The Art of the PR Job Hunt

Last week I was invited to City College of New York to talk about “career paths in social media.” I ended up dwelling on career paths in public relations, under which social media most often resides. My co-presenter was the very capable Nadina Guglielmetti (say that three times fast!), who leads Wag-Ed’s digital consulting practice in New York.

Given the softness in the PR job market, and the equally incongrous eagerness of the 40 or so students gathered that day, I tried to manage expectations by keeping it real and actionable. Here were several of the pointers:

  • Listen to the conversation. Seek out those authoritative voices in the PR/media/marketing space and follow their blog posts (and blogrolls), Twitter tweets, and RSS feeds. Who knows. It may just lead to @heatherhuhman with her entry-level PR job and internship postings.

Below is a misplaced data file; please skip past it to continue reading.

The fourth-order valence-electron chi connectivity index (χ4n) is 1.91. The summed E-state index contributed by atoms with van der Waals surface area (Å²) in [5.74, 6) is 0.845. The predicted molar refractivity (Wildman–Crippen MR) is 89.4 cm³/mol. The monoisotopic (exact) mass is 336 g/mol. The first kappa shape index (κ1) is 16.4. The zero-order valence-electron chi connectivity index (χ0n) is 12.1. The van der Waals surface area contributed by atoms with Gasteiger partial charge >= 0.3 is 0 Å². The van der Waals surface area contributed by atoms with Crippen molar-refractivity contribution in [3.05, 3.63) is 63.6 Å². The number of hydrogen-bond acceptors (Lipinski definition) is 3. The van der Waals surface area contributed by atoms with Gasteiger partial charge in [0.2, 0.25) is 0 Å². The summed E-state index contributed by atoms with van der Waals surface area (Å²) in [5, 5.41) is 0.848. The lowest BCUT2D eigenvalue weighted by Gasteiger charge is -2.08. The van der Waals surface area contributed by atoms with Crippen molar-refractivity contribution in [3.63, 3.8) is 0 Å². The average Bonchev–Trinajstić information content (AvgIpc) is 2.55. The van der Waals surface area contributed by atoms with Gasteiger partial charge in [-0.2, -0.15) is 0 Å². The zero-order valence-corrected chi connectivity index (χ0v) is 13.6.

• Get physical. Go out and mingle with those in the field at the countless free meet-ups and tweet-ups that occur nightly in New York City. is a good place to start.
  • Tool with the tools. If there is a silver lining on the PR job front, it’s for those with a modicum of digital and social media know-how. Start a blog; set up Twitter, Facebook and LinkedIn accounts; learn how to shoot, edit and upload a video on YouTube; check out Posterous, FourSquare and FriendFeed. Then add this new-found acumen to your resume.
  • Find your passion. No, PR is not a passion. Music, theatre, sports, business, the environment…these are passions. But know that PR is applicable to all of these areas (and so many more). Build your resume based on your interests/credentials, i.e., that which you’re passionate about, then apply for those jobs…via the PR department.

Talking about passions. Did you see the story in today’s New York Times about former PR agency chief David Kratz? After departing EuroRSCG, he took to painting. This week he was named president of the New York Academy of Art. Good for you, David. I bet the Academy is pleased with the editorial bi-product of your ascendancy there.

Thanks to David Thompson, Associate Director of Career Counseling and Professional Development, CCNY, for having me to campus. Also, great to see my old H&K colleague Lynne Scott Jackson, or Professor Jackson as she’s known on 138th Street.